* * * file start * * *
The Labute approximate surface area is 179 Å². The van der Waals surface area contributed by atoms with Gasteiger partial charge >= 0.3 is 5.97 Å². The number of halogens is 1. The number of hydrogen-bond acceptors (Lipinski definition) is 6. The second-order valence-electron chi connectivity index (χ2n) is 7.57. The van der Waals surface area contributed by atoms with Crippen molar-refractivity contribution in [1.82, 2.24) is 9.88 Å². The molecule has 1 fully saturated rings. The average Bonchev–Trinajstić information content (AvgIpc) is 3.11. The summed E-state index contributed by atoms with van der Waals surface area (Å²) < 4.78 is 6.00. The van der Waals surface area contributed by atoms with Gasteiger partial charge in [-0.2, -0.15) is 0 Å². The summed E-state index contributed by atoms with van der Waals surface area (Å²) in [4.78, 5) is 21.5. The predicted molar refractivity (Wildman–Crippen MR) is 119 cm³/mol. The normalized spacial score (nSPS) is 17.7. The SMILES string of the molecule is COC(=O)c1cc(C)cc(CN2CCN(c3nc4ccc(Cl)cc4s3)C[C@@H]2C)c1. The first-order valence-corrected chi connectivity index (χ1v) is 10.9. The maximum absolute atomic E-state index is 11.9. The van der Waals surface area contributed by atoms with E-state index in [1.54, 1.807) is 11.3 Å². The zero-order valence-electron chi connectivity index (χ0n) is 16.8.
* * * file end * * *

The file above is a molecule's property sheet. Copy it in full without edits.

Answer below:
The Labute approximate surface area is 179 Å². The van der Waals surface area contributed by atoms with Gasteiger partial charge >= 0.3 is 5.97 Å². The number of halogens is 1. The number of hydrogen-bond acceptors (Lipinski definition) is 6. The second-order valence-electron chi connectivity index (χ2n) is 7.57. The van der Waals surface area contributed by atoms with Crippen molar-refractivity contribution in [1.82, 2.24) is 9.88 Å². The molecule has 1 fully saturated rings. The average Bonchev–Trinajstić information content (AvgIpc) is 3.11. The summed E-state index contributed by atoms with van der Waals surface area (Å²) < 4.78 is 6.00. The van der Waals surface area contributed by atoms with Gasteiger partial charge in [-0.2, -0.15) is 0 Å². The summed E-state index contributed by atoms with van der Waals surface area (Å²) in [4.78, 5) is 21.5. The predicted molar refractivity (Wildman–Crippen MR) is 119 cm³/mol. The normalized spacial score (nSPS) is 17.7. The SMILES string of the molecule is COC(=O)c1cc(C)cc(CN2CCN(c3nc4ccc(Cl)cc4s3)C[C@@H]2C)c1. The first-order valence-corrected chi connectivity index (χ1v) is 10.9. The maximum absolute atomic E-state index is 11.9. The van der Waals surface area contributed by atoms with E-state index in [1.54, 1.807) is 11.3 Å². The zero-order valence-electron chi connectivity index (χ0n) is 16.8.